Consequences, i.e. the other parameter of risk will have to be evaluated based on cargo, perishability, contractual conditions, force majeure clauses, etc. Again foreseeable with the usual uncertainties.

The two war cases on record represent the extreme BI events to date, and given their relatively high frequency they cannot be considered divergent, but business-as -usual.

As a result, BI incidents of Suez Canal are predictable and foreseeable, based on historic records. An unpredictable hazard which is also unforeseeable can be called a black swan if the consequences are very high, trending to catastrophic. There is obviously no black swan in the history of Suez Canal and even the present incident would not qualify.

Risk from a shipping company point of view

The reason of the Suez Canal closure is stirring a lot of interest. Of course an official inquiry is starting to find the causes. Indeed, it the incident seems “a priori incredible”, considering the SOP mandating the presence of two canal pilots on board and modern navigational instruments.

As a matter of fact, if we consider a long-term average of 30 vessels a day during the 152-8 years= 144 years of service, we have a total of appx. 1.5 million passages. Considering now the eight “traffic” accidents we have a frequency of 0.5/100,000 (5*10-6). Indeed this is a value at the border of credibility for a specific vessel incurring in an accident per crossing.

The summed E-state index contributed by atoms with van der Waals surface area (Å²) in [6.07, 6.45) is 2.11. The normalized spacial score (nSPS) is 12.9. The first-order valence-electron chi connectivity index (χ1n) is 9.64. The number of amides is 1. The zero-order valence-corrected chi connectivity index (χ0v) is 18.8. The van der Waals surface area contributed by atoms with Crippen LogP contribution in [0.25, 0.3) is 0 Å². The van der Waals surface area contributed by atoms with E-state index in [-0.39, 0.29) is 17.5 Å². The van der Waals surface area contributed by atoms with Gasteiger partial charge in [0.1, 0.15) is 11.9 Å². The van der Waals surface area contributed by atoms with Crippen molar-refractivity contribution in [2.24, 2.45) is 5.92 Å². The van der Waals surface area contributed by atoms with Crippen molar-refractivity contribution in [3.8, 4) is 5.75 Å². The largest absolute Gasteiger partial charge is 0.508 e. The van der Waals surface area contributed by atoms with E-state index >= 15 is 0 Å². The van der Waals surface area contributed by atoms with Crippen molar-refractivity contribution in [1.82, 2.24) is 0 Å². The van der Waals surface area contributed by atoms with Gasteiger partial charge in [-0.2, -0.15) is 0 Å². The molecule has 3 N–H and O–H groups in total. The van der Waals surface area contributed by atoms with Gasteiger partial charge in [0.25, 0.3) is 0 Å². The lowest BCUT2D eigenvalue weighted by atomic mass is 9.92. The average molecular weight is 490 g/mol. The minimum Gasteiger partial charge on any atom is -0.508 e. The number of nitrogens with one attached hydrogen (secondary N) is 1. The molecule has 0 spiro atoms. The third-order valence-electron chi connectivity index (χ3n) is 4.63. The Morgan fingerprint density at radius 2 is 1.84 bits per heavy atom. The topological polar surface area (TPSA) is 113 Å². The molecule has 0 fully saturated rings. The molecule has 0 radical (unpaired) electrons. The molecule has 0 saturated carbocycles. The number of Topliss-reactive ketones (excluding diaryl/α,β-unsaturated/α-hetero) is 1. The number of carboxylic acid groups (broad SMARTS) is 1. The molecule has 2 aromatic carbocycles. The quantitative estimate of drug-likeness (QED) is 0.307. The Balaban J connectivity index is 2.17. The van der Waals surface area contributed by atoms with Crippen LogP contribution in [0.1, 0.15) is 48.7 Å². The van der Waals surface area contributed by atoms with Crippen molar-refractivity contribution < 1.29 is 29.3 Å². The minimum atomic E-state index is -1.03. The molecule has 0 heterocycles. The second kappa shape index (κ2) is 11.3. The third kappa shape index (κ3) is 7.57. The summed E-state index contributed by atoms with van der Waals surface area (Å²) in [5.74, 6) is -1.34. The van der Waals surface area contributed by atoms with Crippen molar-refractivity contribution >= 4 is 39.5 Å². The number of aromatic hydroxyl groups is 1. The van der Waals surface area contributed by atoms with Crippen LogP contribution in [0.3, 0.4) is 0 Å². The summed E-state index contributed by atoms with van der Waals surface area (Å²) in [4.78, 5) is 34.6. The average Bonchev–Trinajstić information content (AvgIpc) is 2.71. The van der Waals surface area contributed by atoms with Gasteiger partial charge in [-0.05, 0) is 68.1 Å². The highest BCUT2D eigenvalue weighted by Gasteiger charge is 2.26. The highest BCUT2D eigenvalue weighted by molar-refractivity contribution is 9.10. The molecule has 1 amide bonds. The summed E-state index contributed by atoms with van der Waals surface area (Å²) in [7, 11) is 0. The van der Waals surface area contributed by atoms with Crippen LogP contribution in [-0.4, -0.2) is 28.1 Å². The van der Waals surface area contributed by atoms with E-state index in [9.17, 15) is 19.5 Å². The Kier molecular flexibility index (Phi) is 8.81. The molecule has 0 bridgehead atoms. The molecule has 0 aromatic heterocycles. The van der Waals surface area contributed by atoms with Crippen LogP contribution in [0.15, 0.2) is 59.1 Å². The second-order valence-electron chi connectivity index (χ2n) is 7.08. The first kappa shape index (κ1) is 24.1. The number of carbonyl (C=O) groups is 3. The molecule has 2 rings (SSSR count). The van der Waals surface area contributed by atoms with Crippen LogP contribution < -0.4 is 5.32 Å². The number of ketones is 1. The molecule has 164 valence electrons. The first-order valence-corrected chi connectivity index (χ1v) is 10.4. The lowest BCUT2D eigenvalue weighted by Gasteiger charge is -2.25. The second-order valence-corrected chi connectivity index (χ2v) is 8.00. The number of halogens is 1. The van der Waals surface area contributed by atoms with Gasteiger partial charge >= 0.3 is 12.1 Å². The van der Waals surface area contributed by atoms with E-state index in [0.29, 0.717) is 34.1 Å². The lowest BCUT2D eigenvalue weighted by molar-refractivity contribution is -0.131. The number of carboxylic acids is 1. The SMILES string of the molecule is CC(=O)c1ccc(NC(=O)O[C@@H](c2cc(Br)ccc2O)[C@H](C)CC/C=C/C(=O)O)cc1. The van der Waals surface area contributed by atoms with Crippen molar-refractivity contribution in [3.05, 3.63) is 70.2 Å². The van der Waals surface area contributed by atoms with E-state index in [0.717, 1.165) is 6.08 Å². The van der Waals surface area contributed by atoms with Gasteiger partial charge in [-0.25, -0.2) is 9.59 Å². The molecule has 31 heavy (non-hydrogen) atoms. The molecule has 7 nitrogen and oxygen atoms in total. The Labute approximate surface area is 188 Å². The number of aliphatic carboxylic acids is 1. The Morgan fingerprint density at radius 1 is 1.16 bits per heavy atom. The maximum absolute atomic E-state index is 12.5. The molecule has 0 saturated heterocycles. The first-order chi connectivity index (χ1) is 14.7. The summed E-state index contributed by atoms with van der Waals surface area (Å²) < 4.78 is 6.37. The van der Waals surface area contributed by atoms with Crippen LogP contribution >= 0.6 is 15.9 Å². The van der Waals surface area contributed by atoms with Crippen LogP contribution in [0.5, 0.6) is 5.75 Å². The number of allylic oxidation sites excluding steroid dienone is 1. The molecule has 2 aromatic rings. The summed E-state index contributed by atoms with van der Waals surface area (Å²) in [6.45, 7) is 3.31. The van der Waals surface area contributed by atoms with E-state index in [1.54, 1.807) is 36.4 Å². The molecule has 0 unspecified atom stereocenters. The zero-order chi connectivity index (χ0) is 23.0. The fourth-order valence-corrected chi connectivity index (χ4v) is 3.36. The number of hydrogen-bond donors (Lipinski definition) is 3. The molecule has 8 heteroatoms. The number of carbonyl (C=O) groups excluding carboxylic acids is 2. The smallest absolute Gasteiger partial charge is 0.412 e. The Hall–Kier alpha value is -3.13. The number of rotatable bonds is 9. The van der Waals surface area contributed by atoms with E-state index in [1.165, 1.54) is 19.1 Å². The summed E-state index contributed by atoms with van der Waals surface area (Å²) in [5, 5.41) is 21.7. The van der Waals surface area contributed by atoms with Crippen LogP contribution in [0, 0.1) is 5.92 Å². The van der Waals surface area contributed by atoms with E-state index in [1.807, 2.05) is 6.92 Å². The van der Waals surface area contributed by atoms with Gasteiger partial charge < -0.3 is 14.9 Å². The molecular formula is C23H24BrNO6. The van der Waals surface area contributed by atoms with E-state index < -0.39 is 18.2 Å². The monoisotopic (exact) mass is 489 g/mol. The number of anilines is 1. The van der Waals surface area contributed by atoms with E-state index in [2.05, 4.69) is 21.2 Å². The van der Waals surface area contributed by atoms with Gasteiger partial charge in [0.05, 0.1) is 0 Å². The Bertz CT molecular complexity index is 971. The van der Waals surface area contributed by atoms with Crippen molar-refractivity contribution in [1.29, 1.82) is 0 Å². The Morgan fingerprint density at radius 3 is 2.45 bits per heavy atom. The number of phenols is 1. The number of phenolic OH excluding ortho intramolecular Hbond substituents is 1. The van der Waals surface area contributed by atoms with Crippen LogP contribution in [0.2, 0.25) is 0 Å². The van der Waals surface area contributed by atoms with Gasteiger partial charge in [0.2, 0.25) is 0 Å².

Lesson learned from the investigation will certainly prompt new rules and/or mitigation. These may include new vessel navigation SOPs, canal features, policies. The reason for this is that although the likelihood of a single vessel incident is very small, as shown above, threats-to predictable incidents (5% per year of 1 day delay and 1.3% per year of 150 days or more) will generate delays to your ship and the overall world-traffic!

Ship blocked the Suez canal causing a six days business interruption closing remarks

So, if you are a decision maker of a company requiring goods to be moved you have to consider the following:

  • An accident generating BI in the Suez Canal is predictable, the frequencies are estimated over 150 years history. The reasons do not matter and should not drive your mitigation selection.
  • Due to the intense traffic, an accident to a specific vessel will cause delays to a multitude of other vessels. The longer the BI the larger the number and the longer it will take to resume normal traffic. Just as a reminder, For instance, during the Suez 8 years closure ships had to sail around Africa, and for that reason, shipping companies ordered mega container ships. Interestingly, this evolution forced Panama Canal to widen, precisely to accommodate the new mega ships.
  • The accident of a specific vessel will be a threat to the other vessels and the world-wide traffic, likely considered intolerable. Thus strategic shifts may be planned.

As a decision maker of a company requiring goods to be moved one should not focus on the hazard but rather on the possible disruption and shift the focus from the “threat-from” analysis to a “threat-to” analysis. For instance, can you tolerate 1 day delay with a likelihood of 5% per year and/or 1.3% per year of delay greater than 150 days? If not, you need tactical planning for mitigations independent of the reason of the delay. Bigger buffer, alternate routing plans etc.

If you are a shipping company the bullet points above remain valid, but the reason of delay to your ship, the “threat-from” will matter for the BI mitigation selection. Indeed, the mitigations are usually reason dependent (by “threat-from”). In addition, you also have to consider how many of your vessels are transiting the canal per year.

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Category: Consequences, Hazard, Probabilities, Risk analysis, Risk management